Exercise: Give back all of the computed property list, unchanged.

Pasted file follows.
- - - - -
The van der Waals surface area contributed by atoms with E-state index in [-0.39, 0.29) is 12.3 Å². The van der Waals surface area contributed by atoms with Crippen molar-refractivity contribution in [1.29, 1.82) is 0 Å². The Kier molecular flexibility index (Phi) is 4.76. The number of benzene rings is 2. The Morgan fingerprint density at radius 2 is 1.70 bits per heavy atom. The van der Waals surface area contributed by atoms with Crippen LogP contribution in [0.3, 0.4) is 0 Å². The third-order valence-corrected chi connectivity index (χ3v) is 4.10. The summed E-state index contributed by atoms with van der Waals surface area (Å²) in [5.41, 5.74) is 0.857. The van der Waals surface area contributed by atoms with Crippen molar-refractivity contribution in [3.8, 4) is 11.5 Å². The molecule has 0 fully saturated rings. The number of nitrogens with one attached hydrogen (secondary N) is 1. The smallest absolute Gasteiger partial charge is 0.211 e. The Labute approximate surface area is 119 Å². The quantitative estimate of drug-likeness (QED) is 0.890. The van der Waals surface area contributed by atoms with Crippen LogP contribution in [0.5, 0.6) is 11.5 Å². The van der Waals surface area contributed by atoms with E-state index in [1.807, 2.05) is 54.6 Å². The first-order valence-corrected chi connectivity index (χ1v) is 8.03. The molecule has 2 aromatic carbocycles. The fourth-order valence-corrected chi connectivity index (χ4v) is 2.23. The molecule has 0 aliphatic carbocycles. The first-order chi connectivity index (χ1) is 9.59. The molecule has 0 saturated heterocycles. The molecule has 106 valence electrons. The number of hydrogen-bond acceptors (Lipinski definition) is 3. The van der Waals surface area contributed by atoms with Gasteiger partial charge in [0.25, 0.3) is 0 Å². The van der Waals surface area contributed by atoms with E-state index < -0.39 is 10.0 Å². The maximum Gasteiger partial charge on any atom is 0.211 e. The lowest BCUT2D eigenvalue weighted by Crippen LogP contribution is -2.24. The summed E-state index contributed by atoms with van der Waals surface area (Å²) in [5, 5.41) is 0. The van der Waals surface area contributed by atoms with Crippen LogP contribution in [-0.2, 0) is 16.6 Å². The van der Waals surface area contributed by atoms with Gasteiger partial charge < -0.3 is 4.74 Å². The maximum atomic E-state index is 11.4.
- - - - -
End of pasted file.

The van der Waals surface area contributed by atoms with E-state index in [-0.39, 0.29) is 12.3 Å². The van der Waals surface area contributed by atoms with Crippen molar-refractivity contribution in [1.29, 1.82) is 0 Å². The Kier molecular flexibility index (Phi) is 4.76. The number of benzene rings is 2. The Morgan fingerprint density at radius 2 is 1.70 bits per heavy atom. The van der Waals surface area contributed by atoms with Crippen LogP contribution in [0.3, 0.4) is 0 Å². The third-order valence-corrected chi connectivity index (χ3v) is 4.10. The summed E-state index contributed by atoms with van der Waals surface area (Å²) in [5.41, 5.74) is 0.857. The van der Waals surface area contributed by atoms with Crippen molar-refractivity contribution in [3.8, 4) is 11.5 Å². The molecule has 0 fully saturated rings. The number of nitrogens with one attached hydrogen (secondary N) is 1. The smallest absolute Gasteiger partial charge is 0.211 e. The Labute approximate surface area is 119 Å². The quantitative estimate of drug-likeness (QED) is 0.890. The van der Waals surface area contributed by atoms with Crippen LogP contribution in [0.5, 0.6) is 11.5 Å². The van der Waals surface area contributed by atoms with E-state index in [1.807, 2.05) is 54.6 Å². The first-order valence-corrected chi connectivity index (χ1v) is 8.03. The molecule has 2 aromatic carbocycles. The fourth-order valence-corrected chi connectivity index (χ4v) is 2.23. The molecule has 0 aliphatic carbocycles. The first-order chi connectivity index (χ1) is 9.59. The molecule has 0 saturated heterocycles. The molecule has 106 valence electrons. The number of hydrogen-bond acceptors (Lipinski definition) is 3. The van der Waals surface area contributed by atoms with Gasteiger partial charge in [0.25, 0.3) is 0 Å². The van der Waals surface area contributed by atoms with E-state index < -0.39 is 10.0 Å². The maximum Gasteiger partial charge on any atom is 0.211 e. The lowest BCUT2D eigenvalue weighted by Crippen LogP contribution is -2.24. The summed E-state index contributed by atoms with van der Waals surface area (Å²) in [5, 5.41) is 0. The van der Waals surface area contributed by atoms with Crippen LogP contribution in [-0.2, 0) is 16.6 Å². The van der Waals surface area contributed by atoms with Gasteiger partial charge < -0.3 is 4.74 Å². The maximum atomic E-state index is 11.4.